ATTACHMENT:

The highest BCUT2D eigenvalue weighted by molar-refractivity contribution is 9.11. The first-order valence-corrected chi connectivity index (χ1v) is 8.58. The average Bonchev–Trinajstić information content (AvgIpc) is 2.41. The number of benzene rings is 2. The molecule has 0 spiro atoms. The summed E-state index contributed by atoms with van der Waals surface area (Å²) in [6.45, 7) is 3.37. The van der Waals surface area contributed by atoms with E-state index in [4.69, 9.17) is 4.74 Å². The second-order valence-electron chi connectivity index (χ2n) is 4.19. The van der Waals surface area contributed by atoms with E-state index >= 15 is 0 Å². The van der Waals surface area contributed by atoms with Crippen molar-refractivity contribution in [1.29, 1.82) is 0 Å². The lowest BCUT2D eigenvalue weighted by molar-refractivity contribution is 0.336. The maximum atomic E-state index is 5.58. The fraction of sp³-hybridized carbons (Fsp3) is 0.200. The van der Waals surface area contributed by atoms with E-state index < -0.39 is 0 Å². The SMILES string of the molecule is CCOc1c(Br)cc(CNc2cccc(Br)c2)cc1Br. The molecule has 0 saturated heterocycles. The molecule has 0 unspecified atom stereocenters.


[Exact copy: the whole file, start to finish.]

The highest BCUT2D eigenvalue weighted by molar-refractivity contribution is 9.11. The first-order valence-corrected chi connectivity index (χ1v) is 8.58. The average Bonchev–Trinajstić information content (AvgIpc) is 2.41. The number of benzene rings is 2. The molecule has 0 spiro atoms. The summed E-state index contributed by atoms with van der Waals surface area (Å²) in [6.45, 7) is 3.37. The van der Waals surface area contributed by atoms with E-state index in [4.69, 9.17) is 4.74 Å². The second-order valence-electron chi connectivity index (χ2n) is 4.19. The van der Waals surface area contributed by atoms with E-state index >= 15 is 0 Å². The van der Waals surface area contributed by atoms with Crippen molar-refractivity contribution in [1.29, 1.82) is 0 Å². The lowest BCUT2D eigenvalue weighted by molar-refractivity contribution is 0.336. The maximum atomic E-state index is 5.58. The fraction of sp³-hybridized carbons (Fsp3) is 0.200. The van der Waals surface area contributed by atoms with E-state index < -0.39 is 0 Å². The SMILES string of the molecule is CCOc1c(Br)cc(CNc2cccc(Br)c2)cc1Br. The molecule has 0 saturated heterocycles. The molecule has 0 unspecified atom stereocenters.